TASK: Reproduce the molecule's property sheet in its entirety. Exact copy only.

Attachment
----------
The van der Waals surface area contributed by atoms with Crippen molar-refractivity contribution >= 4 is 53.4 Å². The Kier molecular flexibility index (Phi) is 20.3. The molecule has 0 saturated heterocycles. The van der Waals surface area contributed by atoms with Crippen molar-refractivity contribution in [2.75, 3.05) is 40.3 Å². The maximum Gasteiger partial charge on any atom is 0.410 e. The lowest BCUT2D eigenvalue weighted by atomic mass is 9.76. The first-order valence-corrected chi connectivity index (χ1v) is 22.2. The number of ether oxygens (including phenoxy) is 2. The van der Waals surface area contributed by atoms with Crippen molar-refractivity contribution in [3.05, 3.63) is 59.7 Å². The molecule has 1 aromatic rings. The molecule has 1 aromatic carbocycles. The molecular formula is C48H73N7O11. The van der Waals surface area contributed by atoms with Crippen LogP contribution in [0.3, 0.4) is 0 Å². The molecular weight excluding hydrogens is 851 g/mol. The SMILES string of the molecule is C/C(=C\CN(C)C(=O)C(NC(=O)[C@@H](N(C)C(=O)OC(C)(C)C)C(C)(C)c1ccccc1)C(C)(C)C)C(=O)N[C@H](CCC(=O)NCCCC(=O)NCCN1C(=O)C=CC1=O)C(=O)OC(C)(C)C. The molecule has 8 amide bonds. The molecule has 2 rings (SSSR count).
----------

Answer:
The van der Waals surface area contributed by atoms with Crippen molar-refractivity contribution >= 4 is 53.4 Å². The Kier molecular flexibility index (Phi) is 20.3. The molecule has 0 saturated heterocycles. The van der Waals surface area contributed by atoms with Crippen molar-refractivity contribution in [2.75, 3.05) is 40.3 Å². The maximum Gasteiger partial charge on any atom is 0.410 e. The lowest BCUT2D eigenvalue weighted by atomic mass is 9.76. The first-order valence-corrected chi connectivity index (χ1v) is 22.2. The number of ether oxygens (including phenoxy) is 2. The van der Waals surface area contributed by atoms with Crippen molar-refractivity contribution in [3.05, 3.63) is 59.7 Å². The molecule has 1 aromatic rings. The molecule has 1 aromatic carbocycles. The molecular formula is C48H73N7O11. The van der Waals surface area contributed by atoms with Crippen LogP contribution in [0.3, 0.4) is 0 Å². The molecular weight excluding hydrogens is 851 g/mol. The SMILES string of the molecule is C/C(=C\CN(C)C(=O)C(NC(=O)[C@@H](N(C)C(=O)OC(C)(C)C)C(C)(C)c1ccccc1)C(C)(C)C)C(=O)N[C@H](CCC(=O)NCCCC(=O)NCCN1C(=O)C=CC1=O)C(=O)OC(C)(C)C. The molecule has 8 amide bonds. The molecule has 2 rings (SSSR count).